New Staging Of 'Yentl' Tells A Transgender Girl's Story

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Singer-songwriter Jill Sobule is probably best known for her 1995 hit single, "I Kissed a Girl." These days, she's taking on a new musical project: the gender-bending play by Isaac Bashevis Singer, Yentl.

Barbra Streisand turned Singer's play into her 1984 hit movie musical of the same name. Although Sobule's version features music, it's a little more Singer and a little less Streisand.

"She changed the ending and made it kind of Funny Girl coming to America. ... We keep to the word," Sobule tells weekends on All Things Considered host Guy Raz.

Sobule composed original songs for the new staging of the play, which is running through through April 26 at the Asolo Repertory Theatre in Sarasota, Fla. Unlike Streisand's version, which could be seen as a feminist film, this new version of Yentl is more about a transgender woman's coming-of-age.

"You know, if you read the book, and there was no word for it back then, but I think Yentl was transgender," Sobule says. "I mean, it's several times in the book where the father says to her, 'You have the soul of a man and the body of a woman.'"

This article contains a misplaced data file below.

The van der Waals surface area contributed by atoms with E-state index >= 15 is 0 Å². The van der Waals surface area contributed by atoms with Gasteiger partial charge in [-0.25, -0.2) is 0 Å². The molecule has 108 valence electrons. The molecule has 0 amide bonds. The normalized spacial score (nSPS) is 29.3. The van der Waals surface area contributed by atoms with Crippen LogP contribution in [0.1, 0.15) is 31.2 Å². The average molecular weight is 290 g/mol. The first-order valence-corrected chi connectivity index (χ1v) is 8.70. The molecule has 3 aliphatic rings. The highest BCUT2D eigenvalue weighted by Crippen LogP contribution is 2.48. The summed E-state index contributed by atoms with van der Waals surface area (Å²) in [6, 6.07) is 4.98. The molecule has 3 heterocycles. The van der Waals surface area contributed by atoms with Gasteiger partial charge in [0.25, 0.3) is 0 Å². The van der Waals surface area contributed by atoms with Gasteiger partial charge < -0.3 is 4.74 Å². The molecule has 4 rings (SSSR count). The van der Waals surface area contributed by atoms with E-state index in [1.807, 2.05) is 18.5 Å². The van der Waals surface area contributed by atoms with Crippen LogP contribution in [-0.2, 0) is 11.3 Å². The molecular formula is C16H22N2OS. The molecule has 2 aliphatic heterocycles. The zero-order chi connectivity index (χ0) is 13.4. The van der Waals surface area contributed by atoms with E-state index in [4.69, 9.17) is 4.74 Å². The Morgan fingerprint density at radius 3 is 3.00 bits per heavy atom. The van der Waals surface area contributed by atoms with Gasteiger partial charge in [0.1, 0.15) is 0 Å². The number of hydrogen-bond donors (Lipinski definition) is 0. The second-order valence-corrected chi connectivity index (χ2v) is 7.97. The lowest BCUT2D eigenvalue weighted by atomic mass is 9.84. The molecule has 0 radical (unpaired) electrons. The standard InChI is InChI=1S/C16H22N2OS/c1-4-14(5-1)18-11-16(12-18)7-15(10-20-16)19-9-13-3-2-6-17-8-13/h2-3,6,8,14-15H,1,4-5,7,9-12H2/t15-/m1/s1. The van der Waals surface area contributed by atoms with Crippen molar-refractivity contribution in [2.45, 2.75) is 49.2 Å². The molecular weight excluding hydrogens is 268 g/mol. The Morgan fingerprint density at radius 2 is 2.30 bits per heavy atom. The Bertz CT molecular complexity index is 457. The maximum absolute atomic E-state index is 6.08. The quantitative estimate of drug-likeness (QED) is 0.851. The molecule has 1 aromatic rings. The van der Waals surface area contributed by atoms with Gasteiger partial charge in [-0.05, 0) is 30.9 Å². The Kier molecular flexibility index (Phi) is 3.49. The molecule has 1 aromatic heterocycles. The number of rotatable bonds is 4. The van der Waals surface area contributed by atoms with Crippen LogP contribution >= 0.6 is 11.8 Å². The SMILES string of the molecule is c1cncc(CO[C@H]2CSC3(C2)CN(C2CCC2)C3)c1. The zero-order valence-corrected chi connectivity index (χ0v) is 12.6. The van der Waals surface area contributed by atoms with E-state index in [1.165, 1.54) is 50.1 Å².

Singer was critical of the singing in the film when Streisand's film was released in 1984. In this staging, none of the characters, including Yentl, sings onstage. Sobule's songs are heard through a kind of Greek chorus that offer a commentary to the play and the characters' feelings.

As a result, Sobule says, she feels Singer would like the music in Yentl this time around.

"You know what, I think he would approve of my music, I really do, because it keeps the spirit of the play and it has a sense of humor," she says. "I think he would really like it because it doesn't feel intrusive."

As for Streisand: "You know, I don't know ... I would love to know what she would think, I'm not sure she'd like it, I'd hope she would."

Copyright 2012 National Public Radio. To see more, visit http://www.npr.org/.

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